Annexin V-CLIO: a nanoparticle for detecting apoptosis by MRI.

Center for Molecular Imaging Research, Massachusetts General Hospital and Harvard Medical School, Charlestown, MA 02129, USA.
Academic Radiology (Impact Factor: 2.08). 09/2002; 9 Suppl 2:S310-1.
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    ABSTRACT: Superparamagnetic iron oxide-based contrast agents enhance and complement in vivo magnetic resonance imaging (MRI) by shortening T2 and T2* relaxation times. They are able to highlight areas of cellular inflammation, being detected and engulfed by cells of the reticuloendothelial system, and can be targeted to specific cellular processes or subtypes using antibody or ligand labeling. These agents have been used preclinically for the assessment of cardiac trans-plant rejection, cardiomyocyte apoptosis, myocardial infarc-tion, myocarditis, and stem and endothelial cell imaging, with clinical applications now emerging. We here review recent studies using iron oxide particles to image cardiac inflamma-tion, and highlight the potential of these agents for future clinical and research applications.
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    ABSTRACT: Inflammation in atherosclerosis is a risk factor for plaque rupture and atherothrombosis. USPIO-enhanced MRI is capable of evaluating the inflammatory activity in vivo on a cellular as well as a sub-cellular level. This paper reviews the recent advances in USPIO-enhanced MRI of atherosclerotic plaque inflammation. Imaging strategies for evidentiating the presence of the USPIO label in plaques take advantage of the susceptibility effect induced by the nanoparticles in their surroundings to obtain a negative contrast (T2* weighted imaging) or a positive contrast (the White Maker and Susceptibility Gradient Mapping). Quantitative methods have more recently been adapted to in vivo imaging of USPIO in atherosclerotic plaques, and showed great promise in detecting treatment responses. When they are not taken up rapidly from blood by the reticulo-endothelial system (RES), USPIOs nanoparticles passively target inflammation in atherosclerosis by engulfment in intra-plaque phagocytic cells. This has been demonstrated in both animal models and human patients. However, by modifying the surface of coating materials, nanoparticles can actively target atherosclerosis molecular and cellular actors in animal models. The goal of molecular imaging of atherosclerotic plaques is to identify events in the early onset of the disease, as well as critical evolution to vulnerable plaques. USPIO agents are preferred as basis to develop targeted agents because of the ability to overcome the toxicity issue of long-term body residence of Gd-based agents, and their lower sensitivity based on their relaxivity properties. MRI agents capable of efficiently targeting oxidized LDL, cell adhesion molecules (VCAM-1, P-selectin, E-selection), apoptosis and activated platelets have been demonstrated in animal models. The use of these methodologies at the clinical level will depend on the availability and toxicity profiles of the agents, and will require standardized state of the art imaging techniques.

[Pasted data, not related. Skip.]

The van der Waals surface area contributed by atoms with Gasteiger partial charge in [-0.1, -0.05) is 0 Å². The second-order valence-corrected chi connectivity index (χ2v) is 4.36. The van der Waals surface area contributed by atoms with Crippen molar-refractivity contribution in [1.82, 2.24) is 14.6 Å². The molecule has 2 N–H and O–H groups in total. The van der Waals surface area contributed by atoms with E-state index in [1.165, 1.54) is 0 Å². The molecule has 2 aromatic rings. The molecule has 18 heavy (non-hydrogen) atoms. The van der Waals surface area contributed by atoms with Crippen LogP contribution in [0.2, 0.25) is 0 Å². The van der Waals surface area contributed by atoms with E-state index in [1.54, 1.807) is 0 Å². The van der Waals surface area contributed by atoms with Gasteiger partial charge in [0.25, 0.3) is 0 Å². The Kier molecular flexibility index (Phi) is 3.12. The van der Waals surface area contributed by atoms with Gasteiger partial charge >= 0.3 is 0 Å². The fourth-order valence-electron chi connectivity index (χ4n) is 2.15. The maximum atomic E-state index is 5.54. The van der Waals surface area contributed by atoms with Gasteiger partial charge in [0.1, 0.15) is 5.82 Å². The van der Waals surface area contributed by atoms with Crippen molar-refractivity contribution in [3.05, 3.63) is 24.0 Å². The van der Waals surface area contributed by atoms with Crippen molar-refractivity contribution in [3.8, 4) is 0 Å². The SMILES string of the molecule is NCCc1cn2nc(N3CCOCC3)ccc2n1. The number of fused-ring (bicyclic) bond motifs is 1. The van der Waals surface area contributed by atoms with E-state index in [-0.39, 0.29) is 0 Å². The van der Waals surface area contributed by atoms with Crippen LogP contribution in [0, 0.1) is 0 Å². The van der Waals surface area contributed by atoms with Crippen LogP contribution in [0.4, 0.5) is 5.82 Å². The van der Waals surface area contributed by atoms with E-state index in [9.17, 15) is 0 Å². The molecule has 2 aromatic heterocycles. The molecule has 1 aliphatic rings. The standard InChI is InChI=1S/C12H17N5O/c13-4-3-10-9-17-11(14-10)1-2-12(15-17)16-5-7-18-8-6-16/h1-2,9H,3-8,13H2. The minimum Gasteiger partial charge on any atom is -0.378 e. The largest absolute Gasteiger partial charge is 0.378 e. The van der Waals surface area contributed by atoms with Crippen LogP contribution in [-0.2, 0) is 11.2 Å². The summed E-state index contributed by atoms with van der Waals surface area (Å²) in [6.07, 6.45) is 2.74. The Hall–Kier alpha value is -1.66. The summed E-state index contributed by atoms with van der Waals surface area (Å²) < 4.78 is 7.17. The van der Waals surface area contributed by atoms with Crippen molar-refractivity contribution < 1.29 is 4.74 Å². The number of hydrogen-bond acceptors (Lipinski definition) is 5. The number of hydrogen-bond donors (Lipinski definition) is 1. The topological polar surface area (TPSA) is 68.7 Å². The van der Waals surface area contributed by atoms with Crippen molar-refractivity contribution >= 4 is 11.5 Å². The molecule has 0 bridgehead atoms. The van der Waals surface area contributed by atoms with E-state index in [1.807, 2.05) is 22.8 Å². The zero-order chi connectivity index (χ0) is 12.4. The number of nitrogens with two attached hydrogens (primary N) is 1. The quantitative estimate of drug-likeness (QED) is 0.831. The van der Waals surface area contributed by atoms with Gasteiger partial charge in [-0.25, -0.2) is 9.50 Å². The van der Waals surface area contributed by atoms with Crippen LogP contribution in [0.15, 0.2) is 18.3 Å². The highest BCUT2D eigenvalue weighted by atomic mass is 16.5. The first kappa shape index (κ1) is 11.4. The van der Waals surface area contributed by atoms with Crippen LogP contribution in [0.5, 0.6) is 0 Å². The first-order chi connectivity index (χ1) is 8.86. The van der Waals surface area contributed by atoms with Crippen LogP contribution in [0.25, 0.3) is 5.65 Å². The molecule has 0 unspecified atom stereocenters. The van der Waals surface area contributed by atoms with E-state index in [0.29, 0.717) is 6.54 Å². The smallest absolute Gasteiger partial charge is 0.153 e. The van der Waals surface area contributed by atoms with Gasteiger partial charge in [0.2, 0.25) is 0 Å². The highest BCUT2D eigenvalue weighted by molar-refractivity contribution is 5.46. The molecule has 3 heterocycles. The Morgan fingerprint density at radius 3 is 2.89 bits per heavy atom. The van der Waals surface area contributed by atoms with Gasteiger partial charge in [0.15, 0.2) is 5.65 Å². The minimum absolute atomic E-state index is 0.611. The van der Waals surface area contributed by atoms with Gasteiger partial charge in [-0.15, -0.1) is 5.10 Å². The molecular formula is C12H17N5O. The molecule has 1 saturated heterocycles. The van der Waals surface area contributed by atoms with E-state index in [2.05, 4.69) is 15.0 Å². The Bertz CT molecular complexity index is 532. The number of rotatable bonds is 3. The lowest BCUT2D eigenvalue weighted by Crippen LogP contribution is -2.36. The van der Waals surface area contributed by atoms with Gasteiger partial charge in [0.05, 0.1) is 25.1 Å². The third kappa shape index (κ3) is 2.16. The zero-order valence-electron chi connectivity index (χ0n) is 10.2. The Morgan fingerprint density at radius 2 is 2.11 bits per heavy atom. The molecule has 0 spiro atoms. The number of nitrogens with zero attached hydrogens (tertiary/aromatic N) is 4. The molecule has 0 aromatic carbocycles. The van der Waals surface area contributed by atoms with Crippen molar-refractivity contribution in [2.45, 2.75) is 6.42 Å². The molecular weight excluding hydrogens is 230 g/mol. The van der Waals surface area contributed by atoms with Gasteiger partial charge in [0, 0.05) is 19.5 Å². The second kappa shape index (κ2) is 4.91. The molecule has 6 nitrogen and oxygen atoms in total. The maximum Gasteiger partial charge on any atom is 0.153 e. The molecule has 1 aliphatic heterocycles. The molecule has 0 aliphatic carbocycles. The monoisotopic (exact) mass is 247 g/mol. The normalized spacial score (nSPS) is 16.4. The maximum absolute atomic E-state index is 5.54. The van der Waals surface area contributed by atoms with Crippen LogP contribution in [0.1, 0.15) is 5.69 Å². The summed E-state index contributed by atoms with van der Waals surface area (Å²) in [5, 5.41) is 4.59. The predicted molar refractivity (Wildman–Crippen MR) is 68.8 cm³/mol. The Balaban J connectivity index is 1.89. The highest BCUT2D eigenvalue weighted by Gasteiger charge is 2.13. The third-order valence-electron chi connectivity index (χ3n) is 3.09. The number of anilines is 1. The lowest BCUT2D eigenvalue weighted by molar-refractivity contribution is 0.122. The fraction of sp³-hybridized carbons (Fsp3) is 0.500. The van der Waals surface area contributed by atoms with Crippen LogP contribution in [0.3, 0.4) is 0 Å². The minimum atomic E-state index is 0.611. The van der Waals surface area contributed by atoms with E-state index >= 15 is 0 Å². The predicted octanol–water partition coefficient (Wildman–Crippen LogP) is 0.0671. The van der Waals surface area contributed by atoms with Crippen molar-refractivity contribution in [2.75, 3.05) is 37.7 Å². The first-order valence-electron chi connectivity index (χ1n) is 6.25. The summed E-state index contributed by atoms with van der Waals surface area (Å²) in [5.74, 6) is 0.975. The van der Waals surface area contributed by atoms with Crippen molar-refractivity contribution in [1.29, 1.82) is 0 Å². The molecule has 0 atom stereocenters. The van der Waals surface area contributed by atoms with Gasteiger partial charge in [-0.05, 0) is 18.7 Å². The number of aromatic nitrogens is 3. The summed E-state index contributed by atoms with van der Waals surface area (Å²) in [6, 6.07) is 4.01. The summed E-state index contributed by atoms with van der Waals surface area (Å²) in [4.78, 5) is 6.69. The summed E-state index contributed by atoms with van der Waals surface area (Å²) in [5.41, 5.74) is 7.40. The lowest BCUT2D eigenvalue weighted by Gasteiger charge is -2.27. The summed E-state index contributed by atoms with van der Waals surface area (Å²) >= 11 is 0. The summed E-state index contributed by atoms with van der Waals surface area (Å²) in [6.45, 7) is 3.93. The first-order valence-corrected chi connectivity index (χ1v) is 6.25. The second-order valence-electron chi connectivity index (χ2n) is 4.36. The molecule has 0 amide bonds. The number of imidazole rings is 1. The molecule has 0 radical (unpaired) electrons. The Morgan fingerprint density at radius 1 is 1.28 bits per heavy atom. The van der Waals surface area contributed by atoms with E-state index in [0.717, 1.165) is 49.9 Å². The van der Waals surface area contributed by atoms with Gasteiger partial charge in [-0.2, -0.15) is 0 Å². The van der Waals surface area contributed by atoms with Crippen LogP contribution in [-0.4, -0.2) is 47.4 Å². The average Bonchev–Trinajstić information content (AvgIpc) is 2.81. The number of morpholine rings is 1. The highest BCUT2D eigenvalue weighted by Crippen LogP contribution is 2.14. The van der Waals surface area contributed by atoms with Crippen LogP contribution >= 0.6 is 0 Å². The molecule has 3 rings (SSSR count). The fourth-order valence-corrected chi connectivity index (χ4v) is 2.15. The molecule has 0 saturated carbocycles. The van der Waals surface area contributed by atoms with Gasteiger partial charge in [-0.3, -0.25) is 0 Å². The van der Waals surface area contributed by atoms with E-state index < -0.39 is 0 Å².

Current Cardiovascular Imaging Reports 01/2013; 6(1). DOI:10.1007/s12410-012-9174-0


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May 14, 2014